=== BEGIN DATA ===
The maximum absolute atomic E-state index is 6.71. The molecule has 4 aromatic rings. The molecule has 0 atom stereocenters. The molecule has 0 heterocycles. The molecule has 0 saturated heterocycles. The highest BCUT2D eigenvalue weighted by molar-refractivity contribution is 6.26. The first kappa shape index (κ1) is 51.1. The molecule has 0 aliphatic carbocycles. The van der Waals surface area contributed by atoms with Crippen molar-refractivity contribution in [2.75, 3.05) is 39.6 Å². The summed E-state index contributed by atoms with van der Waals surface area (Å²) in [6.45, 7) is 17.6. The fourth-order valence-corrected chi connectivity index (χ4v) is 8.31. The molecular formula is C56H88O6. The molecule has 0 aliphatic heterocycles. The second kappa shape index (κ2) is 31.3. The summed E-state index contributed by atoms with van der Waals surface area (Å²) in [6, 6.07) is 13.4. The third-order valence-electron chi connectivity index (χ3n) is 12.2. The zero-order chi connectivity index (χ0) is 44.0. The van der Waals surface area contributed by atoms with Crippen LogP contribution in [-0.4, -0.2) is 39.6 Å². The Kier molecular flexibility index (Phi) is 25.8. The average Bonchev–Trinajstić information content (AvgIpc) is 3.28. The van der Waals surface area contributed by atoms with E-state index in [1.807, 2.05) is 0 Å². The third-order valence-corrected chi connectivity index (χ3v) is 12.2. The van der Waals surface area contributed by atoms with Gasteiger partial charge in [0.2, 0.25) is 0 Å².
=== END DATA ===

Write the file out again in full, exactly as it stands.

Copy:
The maximum absolute atomic E-state index is 6.71. The molecule has 4 aromatic rings. The molecule has 0 atom stereocenters. The molecule has 0 heterocycles. The molecule has 0 saturated heterocycles. The highest BCUT2D eigenvalue weighted by molar-refractivity contribution is 6.26. The first kappa shape index (κ1) is 51.1. The molecule has 0 aliphatic carbocycles. The van der Waals surface area contributed by atoms with Crippen molar-refractivity contribution in [2.75, 3.05) is 39.6 Å². The summed E-state index contributed by atoms with van der Waals surface area (Å²) in [6.45, 7) is 17.6. The fourth-order valence-corrected chi connectivity index (χ4v) is 8.31. The molecular formula is C56H88O6. The molecule has 0 aliphatic heterocycles. The second kappa shape index (κ2) is 31.3. The summed E-state index contributed by atoms with van der Waals surface area (Å²) in [6, 6.07) is 13.4. The third-order valence-electron chi connectivity index (χ3n) is 12.2. The zero-order chi connectivity index (χ0) is 44.0. The van der Waals surface area contributed by atoms with Crippen LogP contribution in [-0.4, -0.2) is 39.6 Å². The Kier molecular flexibility index (Phi) is 25.8. The average Bonchev–Trinajstić information content (AvgIpc) is 3.28. The van der Waals surface area contributed by atoms with E-state index in [1.807, 2.05) is 0 Å². The third-order valence-corrected chi connectivity index (χ3v) is 12.2. The van der Waals surface area contributed by atoms with Gasteiger partial charge in [0.2, 0.25) is 0 Å².